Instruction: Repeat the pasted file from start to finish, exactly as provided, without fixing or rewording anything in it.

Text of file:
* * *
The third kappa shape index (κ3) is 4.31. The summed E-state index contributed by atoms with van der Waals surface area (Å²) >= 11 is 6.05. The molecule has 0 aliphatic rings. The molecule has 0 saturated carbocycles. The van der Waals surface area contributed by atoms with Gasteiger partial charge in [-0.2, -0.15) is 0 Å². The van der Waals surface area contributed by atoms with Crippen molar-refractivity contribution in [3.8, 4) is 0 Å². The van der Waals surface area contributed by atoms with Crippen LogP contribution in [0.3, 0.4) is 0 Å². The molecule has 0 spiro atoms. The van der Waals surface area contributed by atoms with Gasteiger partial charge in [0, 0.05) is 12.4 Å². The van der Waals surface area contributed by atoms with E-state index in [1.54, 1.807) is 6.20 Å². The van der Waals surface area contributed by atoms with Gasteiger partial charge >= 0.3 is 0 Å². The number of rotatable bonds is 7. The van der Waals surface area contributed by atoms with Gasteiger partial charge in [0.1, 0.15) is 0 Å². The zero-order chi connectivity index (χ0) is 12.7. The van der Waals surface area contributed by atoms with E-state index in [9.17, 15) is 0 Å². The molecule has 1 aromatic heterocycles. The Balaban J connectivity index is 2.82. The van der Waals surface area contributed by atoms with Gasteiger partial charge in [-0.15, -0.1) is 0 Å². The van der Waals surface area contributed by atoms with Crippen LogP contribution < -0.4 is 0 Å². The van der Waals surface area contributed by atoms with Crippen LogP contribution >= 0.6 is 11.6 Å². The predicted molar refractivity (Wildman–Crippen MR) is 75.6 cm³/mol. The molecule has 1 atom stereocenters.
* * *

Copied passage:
The third kappa shape index (κ3) is 4.31. The summed E-state index contributed by atoms with van der Waals surface area (Å²) >= 11 is 6.05. The molecule has 0 aliphatic rings. The molecule has 0 saturated carbocycles. The van der Waals surface area contributed by atoms with Gasteiger partial charge in [-0.2, -0.15) is 0 Å². The van der Waals surface area contributed by atoms with Crippen molar-refractivity contribution in [3.8, 4) is 0 Å². The van der Waals surface area contributed by atoms with Crippen LogP contribution in [0.3, 0.4) is 0 Å². The molecule has 0 spiro atoms. The van der Waals surface area contributed by atoms with Gasteiger partial charge in [0, 0.05) is 12.4 Å². The van der Waals surface area contributed by atoms with E-state index in [1.54, 1.807) is 6.20 Å². The van der Waals surface area contributed by atoms with Gasteiger partial charge >= 0.3 is 0 Å². The number of rotatable bonds is 7. The van der Waals surface area contributed by atoms with Gasteiger partial charge in [0.1, 0.15) is 0 Å². The zero-order chi connectivity index (χ0) is 12.7. The van der Waals surface area contributed by atoms with E-state index in [9.17, 15) is 0 Å². The molecule has 1 aromatic heterocycles. The Balaban J connectivity index is 2.82. The van der Waals surface area contributed by atoms with Gasteiger partial charge in [-0.15, -0.1) is 0 Å². The van der Waals surface area contributed by atoms with Crippen LogP contribution < -0.4 is 0 Å². The van der Waals surface area contributed by atoms with Crippen LogP contribution >= 0.6 is 11.6 Å². The predicted molar refractivity (Wildman–Crippen MR) is 75.6 cm³/mol. The molecule has 1 atom stereocenters.